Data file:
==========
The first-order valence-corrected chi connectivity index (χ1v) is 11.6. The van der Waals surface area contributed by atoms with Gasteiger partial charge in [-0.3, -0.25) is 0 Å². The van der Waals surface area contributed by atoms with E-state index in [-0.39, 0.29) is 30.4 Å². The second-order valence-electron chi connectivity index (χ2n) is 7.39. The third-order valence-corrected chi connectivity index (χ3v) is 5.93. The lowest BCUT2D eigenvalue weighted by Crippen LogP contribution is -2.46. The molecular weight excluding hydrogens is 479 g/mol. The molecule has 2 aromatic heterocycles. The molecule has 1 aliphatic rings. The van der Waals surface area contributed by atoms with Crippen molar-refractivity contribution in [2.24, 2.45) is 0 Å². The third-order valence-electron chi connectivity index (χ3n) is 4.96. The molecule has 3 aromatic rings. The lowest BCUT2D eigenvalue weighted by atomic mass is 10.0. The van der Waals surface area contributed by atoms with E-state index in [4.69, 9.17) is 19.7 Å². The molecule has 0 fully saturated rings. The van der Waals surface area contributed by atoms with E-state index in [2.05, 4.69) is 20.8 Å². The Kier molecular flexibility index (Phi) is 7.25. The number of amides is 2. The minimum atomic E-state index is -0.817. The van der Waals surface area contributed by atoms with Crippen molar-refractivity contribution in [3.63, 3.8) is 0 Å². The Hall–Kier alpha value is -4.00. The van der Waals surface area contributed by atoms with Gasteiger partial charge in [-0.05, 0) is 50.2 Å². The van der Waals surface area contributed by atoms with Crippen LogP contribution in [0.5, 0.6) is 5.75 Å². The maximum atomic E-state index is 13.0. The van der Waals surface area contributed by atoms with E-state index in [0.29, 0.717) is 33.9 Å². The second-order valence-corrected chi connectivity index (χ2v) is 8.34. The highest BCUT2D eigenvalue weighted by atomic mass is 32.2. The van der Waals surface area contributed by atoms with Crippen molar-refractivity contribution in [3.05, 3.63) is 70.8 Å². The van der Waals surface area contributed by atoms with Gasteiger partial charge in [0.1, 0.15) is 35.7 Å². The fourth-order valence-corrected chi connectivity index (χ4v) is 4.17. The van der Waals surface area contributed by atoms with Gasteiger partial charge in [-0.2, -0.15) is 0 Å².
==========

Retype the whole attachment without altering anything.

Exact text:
The first-order valence-corrected chi connectivity index (χ1v) is 11.6. The van der Waals surface area contributed by atoms with Gasteiger partial charge in [-0.3, -0.25) is 0 Å². The van der Waals surface area contributed by atoms with E-state index in [-0.39, 0.29) is 30.4 Å². The second-order valence-electron chi connectivity index (χ2n) is 7.39. The third-order valence-corrected chi connectivity index (χ3v) is 5.93. The lowest BCUT2D eigenvalue weighted by Crippen LogP contribution is -2.46. The molecular weight excluding hydrogens is 479 g/mol. The molecule has 2 aromatic heterocycles. The molecule has 1 aliphatic rings. The van der Waals surface area contributed by atoms with Crippen molar-refractivity contribution in [2.24, 2.45) is 0 Å². The third-order valence-electron chi connectivity index (χ3n) is 4.96. The molecule has 3 aromatic rings. The lowest BCUT2D eigenvalue weighted by atomic mass is 10.0. The van der Waals surface area contributed by atoms with E-state index in [4.69, 9.17) is 19.7 Å². The molecule has 0 fully saturated rings. The van der Waals surface area contributed by atoms with E-state index in [2.05, 4.69) is 20.8 Å². The Kier molecular flexibility index (Phi) is 7.25. The number of amides is 2. The minimum atomic E-state index is -0.817. The van der Waals surface area contributed by atoms with Crippen molar-refractivity contribution in [3.63, 3.8) is 0 Å². The Hall–Kier alpha value is -4.00. The van der Waals surface area contributed by atoms with Gasteiger partial charge in [-0.05, 0) is 50.2 Å². The van der Waals surface area contributed by atoms with Crippen LogP contribution in [0.5, 0.6) is 5.75 Å². The maximum atomic E-state index is 13.0. The van der Waals surface area contributed by atoms with E-state index in [0.29, 0.717) is 33.9 Å². The second-order valence-corrected chi connectivity index (χ2v) is 8.34. The highest BCUT2D eigenvalue weighted by atomic mass is 32.2. The van der Waals surface area contributed by atoms with Crippen molar-refractivity contribution in [3.05, 3.63) is 70.8 Å². The van der Waals surface area contributed by atoms with Gasteiger partial charge in [0.1, 0.15) is 35.7 Å². The fourth-order valence-corrected chi connectivity index (χ4v) is 4.17. The van der Waals surface area contributed by atoms with Gasteiger partial charge in [-0.2, -0.15) is 0 Å².